Foundation for Achieving Seamless Territory (FAST)

On-going Destruction in the Negev

FAST, the Foundation for Achieving Seamless Territory, condemns the destruction of Tawil abu Jarwal, a Bedouin village in the Negev. FAST research shows that the destruction of the village is part of a larger land grab plan. Since 1948, the state of Israel developed policies to occupy the Negev. In the recent years, the Israeli government approved many plans and masterplans to build on top of these villages. The destruction of Tawil abu Jarwal is another step in the execution of these plans, and yet proves another series of basic human rights violation of the Bedouin population in the Negev. 

Archive of displacement

We have started filming the stories of Atir and Um Al-Hiran’s villagers. “As if living beside desert highways in makeshift homes with no facilities was not enough, Palestinian Bedouin villagers in Um al-Hiran and Atir now face their second, unwanted, exodus in 50 years. Drive along the desert highways around Beer el-Sabe (Beer Sheva) in the south of Israel, and it does not take long to notice clusters of makeshift houses set in from the side of the road. These Bedouin villages are ‘unrecognised’ by the state of Israel, and consequently have no official status. 

FAST Conference: Reconstruction of Memory

Preservation projects can be as emblematic as the destruction that induces them. Construction can be used both to reinforce a violent separation of the built environment and destroy the fabric of a former life. The FAST conference on May 14 in Amsterdam will form an inquiry into the ways preservation projects are being appropriated by official institutions in order to promote ideological and political agendas. Some torn threads of antiquity include the destruction of Muslim history, religious monuments and buildings in Bosnia; the destruction of black history and heritage in South Africa under the apartheid regime; and the destruction and distortion of Palestinian past after the creation of the State of Israel. A poignant example of this eradication of local memory is the village of Lifta. 

British architects and planners boycott Israeli construction companies

Last week, a group of sixty prominent British architects and planners has threatened to boycott the Israeli construction industry over the erection of the security fence and practices in the occupied territories. Following a meeting hosted at the offices of Lord Rogers, the architect behind the Millenium Dome and the Pompidou Centre in Paris, Architects and Planners for Justice in Palestine announced its plan to take action against Israel. The Foundation for Achieving Seamless Territory (F.A.S.T.) welcomes this call and sees it as a personal and professional responsibility to fully support this call and welcomes the discussion on the role of Israeli architects and planners in sustaining the Israeli colonization of Palestinian land. 

Urgent Appeal: Help F.A.S.T. Reconstruct Lifta's Map

The village of Lifta, which lies just outside Jerusalem, has been abandoned since the Israeli army drove out the last of its Palestinian inhabitants in 1948. Now, however, a renovation project aims to turn Lifta into an expensive and exclusive Jewish residential area - reinventing its history in the process. In the following months, the Foundation for Achieving Seamless Territory (F.A.S.T.) will, with your help, reconstruct the map of Lifta. F.A.S.T. invites you to help it describe the town by sending your details, narratives, drawings and photographs of Lifta. F.A.S.T. will compile the material that is send to them (by email or fax) and fill the map.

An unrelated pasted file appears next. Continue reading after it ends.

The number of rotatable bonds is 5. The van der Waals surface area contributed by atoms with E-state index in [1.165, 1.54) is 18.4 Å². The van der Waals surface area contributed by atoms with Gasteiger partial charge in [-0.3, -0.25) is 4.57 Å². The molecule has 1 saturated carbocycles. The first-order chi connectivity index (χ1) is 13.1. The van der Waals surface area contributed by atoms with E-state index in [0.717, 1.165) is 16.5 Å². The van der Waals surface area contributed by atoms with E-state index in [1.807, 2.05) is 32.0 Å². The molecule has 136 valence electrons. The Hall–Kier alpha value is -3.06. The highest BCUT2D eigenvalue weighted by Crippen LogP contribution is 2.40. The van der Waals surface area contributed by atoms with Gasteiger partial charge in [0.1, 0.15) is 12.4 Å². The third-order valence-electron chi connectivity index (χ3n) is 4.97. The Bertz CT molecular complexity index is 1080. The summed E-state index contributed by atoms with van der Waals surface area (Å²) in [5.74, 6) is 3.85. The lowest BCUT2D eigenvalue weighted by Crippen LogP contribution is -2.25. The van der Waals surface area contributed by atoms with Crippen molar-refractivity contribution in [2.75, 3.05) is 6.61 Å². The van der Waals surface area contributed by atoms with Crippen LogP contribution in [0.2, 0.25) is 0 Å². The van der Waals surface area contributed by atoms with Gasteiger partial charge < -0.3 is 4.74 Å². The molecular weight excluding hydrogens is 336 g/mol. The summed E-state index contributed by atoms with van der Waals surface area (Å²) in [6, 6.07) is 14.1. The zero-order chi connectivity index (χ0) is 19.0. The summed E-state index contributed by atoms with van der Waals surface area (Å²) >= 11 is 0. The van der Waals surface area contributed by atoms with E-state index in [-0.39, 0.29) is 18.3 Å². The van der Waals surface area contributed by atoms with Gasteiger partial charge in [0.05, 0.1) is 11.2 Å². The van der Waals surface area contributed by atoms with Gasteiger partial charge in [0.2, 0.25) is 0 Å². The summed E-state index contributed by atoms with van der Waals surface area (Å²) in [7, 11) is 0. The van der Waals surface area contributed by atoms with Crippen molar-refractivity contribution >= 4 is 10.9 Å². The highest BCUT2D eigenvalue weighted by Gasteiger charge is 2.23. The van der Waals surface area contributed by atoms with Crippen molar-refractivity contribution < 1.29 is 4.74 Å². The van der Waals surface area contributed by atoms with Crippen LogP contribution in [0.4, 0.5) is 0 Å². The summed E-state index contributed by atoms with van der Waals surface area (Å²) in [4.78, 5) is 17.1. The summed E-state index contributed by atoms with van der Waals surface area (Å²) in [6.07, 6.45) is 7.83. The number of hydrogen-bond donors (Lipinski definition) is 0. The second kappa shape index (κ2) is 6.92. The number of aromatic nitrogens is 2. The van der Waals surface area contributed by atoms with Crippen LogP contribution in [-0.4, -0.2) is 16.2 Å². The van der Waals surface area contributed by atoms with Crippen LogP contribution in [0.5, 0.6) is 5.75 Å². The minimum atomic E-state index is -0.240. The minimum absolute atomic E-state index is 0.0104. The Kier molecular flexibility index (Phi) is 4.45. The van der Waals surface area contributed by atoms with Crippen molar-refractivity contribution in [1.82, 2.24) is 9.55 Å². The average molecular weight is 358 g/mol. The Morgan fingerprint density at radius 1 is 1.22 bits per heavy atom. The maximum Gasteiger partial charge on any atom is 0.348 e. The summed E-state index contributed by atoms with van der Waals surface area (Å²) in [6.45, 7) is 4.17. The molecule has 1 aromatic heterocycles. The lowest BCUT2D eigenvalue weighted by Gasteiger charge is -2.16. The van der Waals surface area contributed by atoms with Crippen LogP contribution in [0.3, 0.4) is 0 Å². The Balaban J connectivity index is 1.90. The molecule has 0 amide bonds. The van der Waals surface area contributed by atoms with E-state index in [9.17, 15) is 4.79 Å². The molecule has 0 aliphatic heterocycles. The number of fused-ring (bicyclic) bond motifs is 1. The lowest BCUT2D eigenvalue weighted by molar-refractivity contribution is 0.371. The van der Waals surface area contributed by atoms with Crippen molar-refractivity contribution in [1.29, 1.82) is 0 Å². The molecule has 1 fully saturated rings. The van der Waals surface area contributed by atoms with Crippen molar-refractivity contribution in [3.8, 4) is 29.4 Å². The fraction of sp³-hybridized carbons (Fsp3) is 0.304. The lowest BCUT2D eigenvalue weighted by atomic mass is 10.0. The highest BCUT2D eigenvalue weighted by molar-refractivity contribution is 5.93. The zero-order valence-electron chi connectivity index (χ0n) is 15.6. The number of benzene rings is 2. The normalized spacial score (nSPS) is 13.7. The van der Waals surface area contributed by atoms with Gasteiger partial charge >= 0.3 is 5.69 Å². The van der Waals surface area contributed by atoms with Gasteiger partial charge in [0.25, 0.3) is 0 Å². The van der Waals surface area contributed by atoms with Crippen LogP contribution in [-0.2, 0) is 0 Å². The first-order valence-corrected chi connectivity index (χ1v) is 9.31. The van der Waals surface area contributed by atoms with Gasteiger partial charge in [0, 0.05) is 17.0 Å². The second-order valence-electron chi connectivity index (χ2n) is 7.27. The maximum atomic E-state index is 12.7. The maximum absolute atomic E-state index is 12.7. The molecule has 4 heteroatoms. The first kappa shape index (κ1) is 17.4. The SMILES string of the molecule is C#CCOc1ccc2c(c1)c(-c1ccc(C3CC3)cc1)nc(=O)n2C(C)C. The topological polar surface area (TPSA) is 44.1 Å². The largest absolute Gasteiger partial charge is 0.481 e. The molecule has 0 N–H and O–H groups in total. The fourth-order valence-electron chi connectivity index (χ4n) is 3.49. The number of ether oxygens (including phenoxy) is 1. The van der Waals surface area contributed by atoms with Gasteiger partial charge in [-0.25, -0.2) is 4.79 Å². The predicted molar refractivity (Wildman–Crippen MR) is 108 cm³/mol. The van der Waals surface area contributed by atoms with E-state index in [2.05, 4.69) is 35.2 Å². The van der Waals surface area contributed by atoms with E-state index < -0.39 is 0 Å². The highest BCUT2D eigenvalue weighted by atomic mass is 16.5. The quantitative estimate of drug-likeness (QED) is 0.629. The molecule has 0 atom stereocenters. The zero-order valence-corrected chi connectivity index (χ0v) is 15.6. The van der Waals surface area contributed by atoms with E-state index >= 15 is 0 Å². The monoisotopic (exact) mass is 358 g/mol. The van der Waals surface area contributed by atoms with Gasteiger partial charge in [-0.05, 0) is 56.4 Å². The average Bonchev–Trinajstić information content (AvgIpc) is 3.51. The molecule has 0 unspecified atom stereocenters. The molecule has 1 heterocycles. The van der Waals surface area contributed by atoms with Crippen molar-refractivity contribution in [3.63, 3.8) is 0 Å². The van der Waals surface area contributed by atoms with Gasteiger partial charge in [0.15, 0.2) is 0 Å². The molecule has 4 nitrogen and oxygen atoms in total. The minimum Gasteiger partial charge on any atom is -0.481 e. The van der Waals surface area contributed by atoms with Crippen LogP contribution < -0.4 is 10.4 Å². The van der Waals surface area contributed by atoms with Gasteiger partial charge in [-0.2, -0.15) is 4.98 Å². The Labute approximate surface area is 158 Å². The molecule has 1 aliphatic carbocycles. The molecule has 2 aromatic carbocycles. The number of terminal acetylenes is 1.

FAST T-shirt contest deadline on June 10th

On Friday, June 17, 2005 the National ‘Back to Israel’ Day will take place in Israel. The National ‘Back to Israel’ day: Saving Israel’s Democracy by Fighting the Occupation will create a central stage for all of Israel’s civic organizations delivering the key message to the broad public: Israel’s democracy is at risk due to the occupation. The coalition of pro-peace and human rights organizations in Israel got together to celebrate the value of democracy and its contribution to the Israeli public at-large. F.A.S.T. (the Foundation for Achieving Seamless Territory) has decided to help the coalition of -peace and human rights organizations in Israel and to promote the T-shirt contest of the National ‘Back to Israel’ Day. 

One land two systems announces winners architecture competition

On 6th February, 2005, One Land Two Systems is presenting the results of its international architecture competition for an alternative to the Israeli government masterplan devised for the ‘unrecognised’ Palestinian village of Ein Hud in Israel. The story of Ein Hud, south of Haifa, is a typical example of the complex reality of ideological planning in Israel – and how such planning contributes to the Israeli-Palestinian tragedy. The competititon has been a huge success, with over 100 entries arriving from more then 30 countries, each one outlining a sustainable and liveable alternative for the Palestininan village, in contrast to the Israeli government’s unworkable plan.